Well, the trick was beyond me. Everything was beyond me: control, escape, comprehension. Nevertheless, when my wife did finally rouse a doctor from his bed to come to mine, towards dawn, I felt a kind of perverse relief at seeing how alarmed he was by my condition. At least I wasn’t making a fuss about nothing! The ambulance he summoned came after a brief delay. Wrapped in the traditional red blanket I was carried downstairs swiftly and with great deftness. It was too early in the morning for any of the neighbours to be looking on, which was something to be grateful for. On the way to the hospital, in the throbbing room-like interior of the vehicle, the man sitting with me asked what I did for a living. I told him I taught English at a college. ‘Oh, then I better speak proper,’ he said, sitting up smartly, with a mock attempt at an upper-class accent.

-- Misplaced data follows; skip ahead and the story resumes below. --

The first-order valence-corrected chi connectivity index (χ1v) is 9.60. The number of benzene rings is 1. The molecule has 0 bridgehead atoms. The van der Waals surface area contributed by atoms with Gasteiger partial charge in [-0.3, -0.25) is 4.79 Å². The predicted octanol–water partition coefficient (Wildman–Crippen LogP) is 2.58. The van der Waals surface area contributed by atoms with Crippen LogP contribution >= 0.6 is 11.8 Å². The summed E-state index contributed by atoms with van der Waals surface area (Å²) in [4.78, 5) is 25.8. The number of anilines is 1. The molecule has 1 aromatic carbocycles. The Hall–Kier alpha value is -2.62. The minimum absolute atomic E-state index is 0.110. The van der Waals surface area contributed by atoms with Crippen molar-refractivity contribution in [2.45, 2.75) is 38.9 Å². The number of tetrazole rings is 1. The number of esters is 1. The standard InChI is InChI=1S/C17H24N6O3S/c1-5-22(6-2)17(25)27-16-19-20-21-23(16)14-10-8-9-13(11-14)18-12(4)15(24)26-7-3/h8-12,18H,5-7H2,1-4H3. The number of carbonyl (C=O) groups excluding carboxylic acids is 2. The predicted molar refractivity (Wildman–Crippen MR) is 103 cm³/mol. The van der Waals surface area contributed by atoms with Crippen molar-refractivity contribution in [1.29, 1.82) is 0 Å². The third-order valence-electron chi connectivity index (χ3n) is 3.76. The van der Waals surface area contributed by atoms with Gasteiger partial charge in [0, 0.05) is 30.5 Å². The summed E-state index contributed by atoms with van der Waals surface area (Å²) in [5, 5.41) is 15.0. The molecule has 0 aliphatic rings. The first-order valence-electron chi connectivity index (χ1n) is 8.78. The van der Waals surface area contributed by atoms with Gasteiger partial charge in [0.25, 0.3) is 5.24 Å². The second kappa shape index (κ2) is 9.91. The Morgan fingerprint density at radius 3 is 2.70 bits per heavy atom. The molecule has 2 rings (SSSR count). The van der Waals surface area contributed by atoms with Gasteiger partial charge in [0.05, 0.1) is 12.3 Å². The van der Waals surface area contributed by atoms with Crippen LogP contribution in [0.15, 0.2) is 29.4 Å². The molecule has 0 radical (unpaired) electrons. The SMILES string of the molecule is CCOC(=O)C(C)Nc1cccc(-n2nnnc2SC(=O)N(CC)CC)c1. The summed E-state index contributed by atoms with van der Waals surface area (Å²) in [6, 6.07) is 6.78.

The next four days and nights passed in disorderly fashion. They left intense but fitful memories. The impossibility (because of a familiar pain) of continuing to lie on my left side; and the impossibility (because of the fear of a new pain) of turning over on my right. Waking at some unknown hour to find a West Indian staff nurse standing at the bedside, gazing down at me, and hearing her whisper: ‘I frightened you.’ My wish to tell her that nothing could have been further from the truth – how could I have been frightened by so intent and concerned a presence as the first thing I was conscious of? – and my utter inability to bring out a single word of this complicated thought. A corner of sullen sky hanging between straining concrete beams. Its sullenness turning to grimness as each day wore on. The intolerable smell of food at meal times in the ward. The smell of rain, brought in on the hair and shoulders of visitors, though not a drop of it could be seen on the windows. Getting to know by sight, by the touch of my free hand, by the touch of my tongue, by the weight and heat of it at all hours, the plastic splint on which my arm with the drip-needle in it was bound. Time passing, at night especially, even more slowly than on a long plane flight (and hardly less noisily, because of the roar of the air-conditioning vents in the ceiling), so that a thirty-minute leap of the hands of the watch was a victory, something achieved against the odds, which brought nearer landfall or daybreak. Spells of sleep induced by yellow, ovoid pills, each spell ending with the convulsive sensation of being flung backwards into waking, as if into a wall. The dehydration of my lips and tongue, and the sense of their growing bigger and bigger with every hour that passed. A day of high fever during which I had no control whatever over the verbose, boring madman in my skull, who endlessly lectured me in pompously editorialising fashion on subjects I know nothing about: Britain’s relations with the Common Market, the industrialisation of Tsarist Russia, the nature of the alphabet.